When cats roam free, small wild animals die. And the body count in Australia exceeds 2 billion native animals per year.
Environmental researchers in Australia compiled the alarming figure by combing through hundreds of studies on the predatory habits of Australia's free-ranging pet cats as well as feral felines. The scientists documented cats' historic and ongoing toll on Australian wildlife in the book "Cats in Australia" (CSIRO Publishing, 2019).
In just one day, Australia's millions of cats kill approximately 1.3 million birds, 1.8 million reptiles and over 3.1 million mammals. [In Photos: The Peskiest Alien Mammals]
Cats were introduced to Australia in the 18th century by European colonizers, and a report in 2017 found that feral cats could be found in 99.8% of the continent, including on 80% of Australia's islands.
Current estimates of the number of feral cats in Australia range from about 2 million to more than 6 million during years with a lot of rainfall, when prey is abundant. And every feral cat kills about 740 native animals annually, co-author Sarah Legge, a principal research fellow with the School of Earth and Environmental Sciences at Australia's University of Queensland, said in a statement.
There are also about 4 million pet cats in Australia. Pet owners who allow their cats to spend time outdoors may never witness their beloved animal's killer instincts. Yet a single pet cat kills, on average, about 75 animals each year. That may not sound like much compared to the death toll racked up by feral cats. However, urban cat populations tend to be denser than in rural areas; with about 180 cats per square mile (60 per square kilometer) wildlife in urban areas pay a deadly price, Legge explained.
"As a result, cats in urban areas kill many more animals per square kilometer each year than cats in the bush," she said.
Australian officials are exploring multiple strategies for controlling populations of feral cats, including shooting, trapping and poisoning them with bait such as toxic sausages.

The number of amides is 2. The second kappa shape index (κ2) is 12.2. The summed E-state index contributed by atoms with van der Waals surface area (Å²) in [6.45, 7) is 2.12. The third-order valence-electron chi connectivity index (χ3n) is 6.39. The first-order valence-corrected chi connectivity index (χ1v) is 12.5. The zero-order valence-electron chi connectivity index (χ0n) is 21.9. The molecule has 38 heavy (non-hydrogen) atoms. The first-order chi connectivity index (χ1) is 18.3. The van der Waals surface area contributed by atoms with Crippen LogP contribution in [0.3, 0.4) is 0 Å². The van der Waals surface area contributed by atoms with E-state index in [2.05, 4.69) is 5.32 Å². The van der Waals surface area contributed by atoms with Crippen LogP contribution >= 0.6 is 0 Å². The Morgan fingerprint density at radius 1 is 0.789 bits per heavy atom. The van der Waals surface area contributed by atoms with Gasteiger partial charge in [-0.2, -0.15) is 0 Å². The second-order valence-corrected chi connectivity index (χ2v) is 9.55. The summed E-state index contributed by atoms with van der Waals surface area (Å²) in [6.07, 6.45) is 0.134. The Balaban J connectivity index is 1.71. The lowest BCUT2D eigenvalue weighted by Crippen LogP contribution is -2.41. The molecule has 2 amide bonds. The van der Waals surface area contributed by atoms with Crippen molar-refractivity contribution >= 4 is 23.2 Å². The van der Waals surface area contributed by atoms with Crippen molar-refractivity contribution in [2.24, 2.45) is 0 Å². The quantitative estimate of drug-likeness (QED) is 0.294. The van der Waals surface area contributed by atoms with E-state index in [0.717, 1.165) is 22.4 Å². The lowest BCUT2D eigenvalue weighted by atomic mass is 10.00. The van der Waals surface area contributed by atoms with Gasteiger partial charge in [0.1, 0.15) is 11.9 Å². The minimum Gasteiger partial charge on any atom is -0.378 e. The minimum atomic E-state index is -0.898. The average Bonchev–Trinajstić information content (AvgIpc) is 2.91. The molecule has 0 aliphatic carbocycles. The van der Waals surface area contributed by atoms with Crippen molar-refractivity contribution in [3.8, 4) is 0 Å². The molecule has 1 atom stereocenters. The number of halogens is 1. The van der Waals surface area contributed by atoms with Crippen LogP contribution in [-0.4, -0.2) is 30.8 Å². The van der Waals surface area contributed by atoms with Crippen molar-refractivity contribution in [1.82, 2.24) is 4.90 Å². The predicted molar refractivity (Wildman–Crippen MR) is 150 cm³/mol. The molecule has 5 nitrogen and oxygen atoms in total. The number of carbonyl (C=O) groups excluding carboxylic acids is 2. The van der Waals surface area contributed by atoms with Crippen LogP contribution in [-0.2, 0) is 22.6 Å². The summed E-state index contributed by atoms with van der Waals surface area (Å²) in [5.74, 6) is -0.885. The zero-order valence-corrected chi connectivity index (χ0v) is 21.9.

Such culls are expected to eradicate around 2 million cats by 2020, but some species of vulnerable Australian wildlife may be running out of time, said study co-author Christopher Dickman, a professor in terrestrial ecology with the School of Life and Environmental Sciences at the University of Sydney. Cats are recognized as a threat to 35 species of birds, 36 mammal species, seven reptile species and three amphibian species, according to Australia's Department of Sustainability, Environment, Water, Population and Communities (SEWPAC).
"Many of Australia’s native species cannot withstand these high levels of predation and will become increasingly at risk of extinction unless the problem of cats in Australia is solved," Dickman said in the statement.
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Originally published on Live Science.
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Mindy Weisberger is an editor at Scholastic and a former Live Science channel editor and senior writer. She has reported on general science, covering climate change, paleontology, biology, and space. Mindy studied film at Columbia University; prior to Live Science she produced, wrote and directed media for the American Museum of Natural History in New York City. Her videos about dinosaurs, astrophysics, biodiversity and evolution appear in museums and science centers worldwide, earning awards such as the CINE Golden Eagle and the Communicator Award of Excellence. Her writing has also appeared in Scientific American, The Washington Post and How It Works Magazine.
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